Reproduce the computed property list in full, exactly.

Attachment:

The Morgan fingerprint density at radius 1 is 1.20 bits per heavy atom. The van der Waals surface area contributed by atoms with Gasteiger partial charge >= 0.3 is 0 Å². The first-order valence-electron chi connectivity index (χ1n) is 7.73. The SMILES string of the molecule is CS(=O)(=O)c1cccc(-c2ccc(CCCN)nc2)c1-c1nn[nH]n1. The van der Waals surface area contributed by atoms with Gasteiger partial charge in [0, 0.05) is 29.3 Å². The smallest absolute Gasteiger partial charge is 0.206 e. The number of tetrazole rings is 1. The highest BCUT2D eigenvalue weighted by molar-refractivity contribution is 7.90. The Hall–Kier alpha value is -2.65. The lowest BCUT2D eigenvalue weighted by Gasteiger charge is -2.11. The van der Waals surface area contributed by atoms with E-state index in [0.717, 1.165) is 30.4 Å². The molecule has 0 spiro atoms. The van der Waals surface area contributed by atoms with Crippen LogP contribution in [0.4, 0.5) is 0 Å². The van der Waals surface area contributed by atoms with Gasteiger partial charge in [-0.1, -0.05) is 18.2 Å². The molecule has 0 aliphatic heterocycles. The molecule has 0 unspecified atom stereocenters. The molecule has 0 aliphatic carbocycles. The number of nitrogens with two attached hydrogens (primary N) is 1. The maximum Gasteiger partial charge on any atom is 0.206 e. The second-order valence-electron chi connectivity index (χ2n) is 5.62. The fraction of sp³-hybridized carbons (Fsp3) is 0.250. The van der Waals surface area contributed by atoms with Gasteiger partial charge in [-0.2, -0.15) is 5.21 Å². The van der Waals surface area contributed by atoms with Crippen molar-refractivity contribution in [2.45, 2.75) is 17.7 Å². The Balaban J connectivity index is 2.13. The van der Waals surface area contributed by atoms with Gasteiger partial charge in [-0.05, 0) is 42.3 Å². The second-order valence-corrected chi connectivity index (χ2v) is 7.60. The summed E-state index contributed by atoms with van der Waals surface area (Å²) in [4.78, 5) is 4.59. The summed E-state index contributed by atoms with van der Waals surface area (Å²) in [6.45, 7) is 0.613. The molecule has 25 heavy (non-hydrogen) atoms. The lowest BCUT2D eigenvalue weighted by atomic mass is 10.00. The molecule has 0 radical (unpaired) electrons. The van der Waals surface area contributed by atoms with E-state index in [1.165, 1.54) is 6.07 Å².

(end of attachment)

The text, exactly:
The Morgan fingerprint density at radius 1 is 1.20 bits per heavy atom. The van der Waals surface area contributed by atoms with Gasteiger partial charge >= 0.3 is 0 Å². The first-order valence-electron chi connectivity index (χ1n) is 7.73. The SMILES string of the molecule is CS(=O)(=O)c1cccc(-c2ccc(CCCN)nc2)c1-c1nn[nH]n1. The van der Waals surface area contributed by atoms with Gasteiger partial charge in [0, 0.05) is 29.3 Å². The smallest absolute Gasteiger partial charge is 0.206 e. The number of tetrazole rings is 1. The highest BCUT2D eigenvalue weighted by molar-refractivity contribution is 7.90. The Hall–Kier alpha value is -2.65. The lowest BCUT2D eigenvalue weighted by Gasteiger charge is -2.11. The van der Waals surface area contributed by atoms with E-state index in [0.717, 1.165) is 30.4 Å². The molecule has 0 spiro atoms. The van der Waals surface area contributed by atoms with Crippen LogP contribution in [0.4, 0.5) is 0 Å². The van der Waals surface area contributed by atoms with Gasteiger partial charge in [-0.1, -0.05) is 18.2 Å². The molecule has 0 aliphatic heterocycles. The molecule has 0 unspecified atom stereocenters. The molecule has 0 aliphatic carbocycles. The number of nitrogens with two attached hydrogens (primary N) is 1. The maximum Gasteiger partial charge on any atom is 0.206 e. The second-order valence-electron chi connectivity index (χ2n) is 5.62. The fraction of sp³-hybridized carbons (Fsp3) is 0.250. The van der Waals surface area contributed by atoms with Gasteiger partial charge in [-0.2, -0.15) is 5.21 Å². The van der Waals surface area contributed by atoms with Crippen molar-refractivity contribution in [2.45, 2.75) is 17.7 Å². The Balaban J connectivity index is 2.13. The van der Waals surface area contributed by atoms with Gasteiger partial charge in [-0.05, 0) is 42.3 Å². The second-order valence-corrected chi connectivity index (χ2v) is 7.60. The summed E-state index contributed by atoms with van der Waals surface area (Å²) in [4.78, 5) is 4.59. The summed E-state index contributed by atoms with van der Waals surface area (Å²) in [6.45, 7) is 0.613. The molecule has 25 heavy (non-hydrogen) atoms. The lowest BCUT2D eigenvalue weighted by atomic mass is 10.00. The molecule has 0 radical (unpaired) electrons. The van der Waals surface area contributed by atoms with E-state index in [1.165, 1.54) is 6.07 Å².